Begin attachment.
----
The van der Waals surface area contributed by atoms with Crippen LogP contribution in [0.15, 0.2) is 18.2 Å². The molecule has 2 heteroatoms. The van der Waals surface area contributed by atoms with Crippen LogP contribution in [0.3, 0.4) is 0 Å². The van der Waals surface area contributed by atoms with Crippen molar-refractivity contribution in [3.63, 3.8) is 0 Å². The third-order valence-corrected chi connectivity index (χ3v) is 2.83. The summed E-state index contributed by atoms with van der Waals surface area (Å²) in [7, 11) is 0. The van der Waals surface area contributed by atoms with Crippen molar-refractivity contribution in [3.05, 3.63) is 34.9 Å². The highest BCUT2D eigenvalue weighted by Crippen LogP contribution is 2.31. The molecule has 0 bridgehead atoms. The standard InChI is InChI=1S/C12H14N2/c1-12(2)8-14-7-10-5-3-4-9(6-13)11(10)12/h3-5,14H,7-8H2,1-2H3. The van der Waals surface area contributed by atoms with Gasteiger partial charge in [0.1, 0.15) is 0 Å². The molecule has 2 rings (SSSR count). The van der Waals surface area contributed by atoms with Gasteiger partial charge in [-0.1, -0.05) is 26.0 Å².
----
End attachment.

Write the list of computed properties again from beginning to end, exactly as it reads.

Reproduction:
The van der Waals surface area contributed by atoms with Crippen LogP contribution in [0.15, 0.2) is 18.2 Å². The molecule has 2 heteroatoms. The van der Waals surface area contributed by atoms with Crippen LogP contribution in [0.3, 0.4) is 0 Å². The van der Waals surface area contributed by atoms with Crippen molar-refractivity contribution in [3.63, 3.8) is 0 Å². The third-order valence-corrected chi connectivity index (χ3v) is 2.83. The summed E-state index contributed by atoms with van der Waals surface area (Å²) in [7, 11) is 0. The van der Waals surface area contributed by atoms with Crippen molar-refractivity contribution in [3.05, 3.63) is 34.9 Å². The highest BCUT2D eigenvalue weighted by Crippen LogP contribution is 2.31. The molecule has 0 bridgehead atoms. The standard InChI is InChI=1S/C12H14N2/c1-12(2)8-14-7-10-5-3-4-9(6-13)11(10)12/h3-5,14H,7-8H2,1-2H3. The van der Waals surface area contributed by atoms with Gasteiger partial charge in [0.1, 0.15) is 0 Å². The molecule has 2 rings (SSSR count). The van der Waals surface area contributed by atoms with Gasteiger partial charge in [-0.1, -0.05) is 26.0 Å².